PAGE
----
These fish are relatively active, so they need a tank that can accommodate their swimming habits. A 30-gallon tank is the minimum size you should consider.

All in all, tinfoil barbs are peaceful fish. They’re not known to be aggressive, but they may nip at the fins of their tank mates if they’re not careful.

Tank Mates

The care requirements for tinfoil barbs are not particularly demanding. In fact, these fish are quite adaptable.

This makes them an ideal choice for the beginner aquarist.

Tinfoil barbs are also peaceful fish. They’re not known to be fin nippers or harass other species.

That said, they are active swimmers. As a result, they need a bit more space than your average community fish.

Tinfoil barbs are best kept in a group of at least six. This will help them feel more comfortable in their environment.

When it comes to choosing tinfoil barb tank mates, there are a few things to keep in mind.

First, these fish need to be with other peaceful species. They’re not aggressive, so they can’t hold their own against more boisterous tank mates.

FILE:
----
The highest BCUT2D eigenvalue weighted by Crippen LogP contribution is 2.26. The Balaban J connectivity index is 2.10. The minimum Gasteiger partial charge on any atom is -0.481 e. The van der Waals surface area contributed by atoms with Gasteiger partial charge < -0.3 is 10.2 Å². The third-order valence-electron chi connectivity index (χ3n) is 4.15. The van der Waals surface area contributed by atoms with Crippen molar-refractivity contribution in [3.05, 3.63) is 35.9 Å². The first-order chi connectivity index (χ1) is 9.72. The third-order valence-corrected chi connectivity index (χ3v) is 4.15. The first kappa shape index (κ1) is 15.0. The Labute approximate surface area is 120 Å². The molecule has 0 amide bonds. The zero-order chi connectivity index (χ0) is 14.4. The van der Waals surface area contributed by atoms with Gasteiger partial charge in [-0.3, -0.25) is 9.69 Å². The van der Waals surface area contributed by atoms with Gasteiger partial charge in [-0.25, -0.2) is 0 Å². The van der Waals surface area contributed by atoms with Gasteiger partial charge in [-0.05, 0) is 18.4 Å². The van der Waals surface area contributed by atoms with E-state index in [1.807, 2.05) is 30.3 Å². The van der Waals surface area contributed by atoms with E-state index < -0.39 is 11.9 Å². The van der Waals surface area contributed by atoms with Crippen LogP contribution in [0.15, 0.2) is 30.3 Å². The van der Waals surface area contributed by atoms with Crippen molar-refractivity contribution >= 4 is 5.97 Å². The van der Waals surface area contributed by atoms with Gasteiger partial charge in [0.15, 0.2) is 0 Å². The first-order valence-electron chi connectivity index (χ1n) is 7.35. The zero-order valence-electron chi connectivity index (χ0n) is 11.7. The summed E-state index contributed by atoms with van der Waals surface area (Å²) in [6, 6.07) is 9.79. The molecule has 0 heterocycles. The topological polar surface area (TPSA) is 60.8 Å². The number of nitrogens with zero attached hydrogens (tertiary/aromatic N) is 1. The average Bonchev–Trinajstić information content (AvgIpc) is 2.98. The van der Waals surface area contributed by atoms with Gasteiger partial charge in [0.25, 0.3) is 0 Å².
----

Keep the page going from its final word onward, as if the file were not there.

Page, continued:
Second, tinfoil barbs like to swim in open water. This means that tank mates that stay close to the bottom of the tank are a good choice.

Finally, tinfoil barbs come from warm waters. As a result, they need to be kept in a tropical aquarium.

With all of that in mind, here are some compatible tinfoil barb tank mates:


The tinfoil barb is a beautiful fish that can be difficult to breed. They are native to fast-moving rivers and streams in Southeast Asia. In the wild, they lay their eggs on plants that are submerged in water. The eggs hatch in about 24 hours.

To breed tinfoil barbs in captivity, you will need to set up a breeding tank. The tank should be at least 20 gallons and have a lot of plants. Tinfoil barbs like to lay their eggs on plants, so the more plants you have, the better. You should also have a sponge filter to keep the water clean.

The water should be well-oxygenated and have a temperature of 77-86 degrees Fahrenheit. The pH should be 6.5-7.0.

To trigger spawning, you can do a large water change or add some peat to the water. Once the female tinfoil barb is ready to lay her eggs, she will attach them to the plants. The male tinfoil barb will then fertilize them.

The eggs will hatch in 24 hours. The fry will be very small and need to be fed microscopic food for the first few weeks. After that, you can start feeding them baby brine shrimp.


The Tinfoil barb is a great fish for beginner and experienced aquarists alike. They’re a hardy fish that can tolerate a wide range of water conditions, which makes them very easy to care for.

They’re also a beautiful fish that will add a lot of visual interest to your tank.

If you’re looking for a fish that’s easy to care for but still has a lot to offer, the Tinfoil barb is a great choice.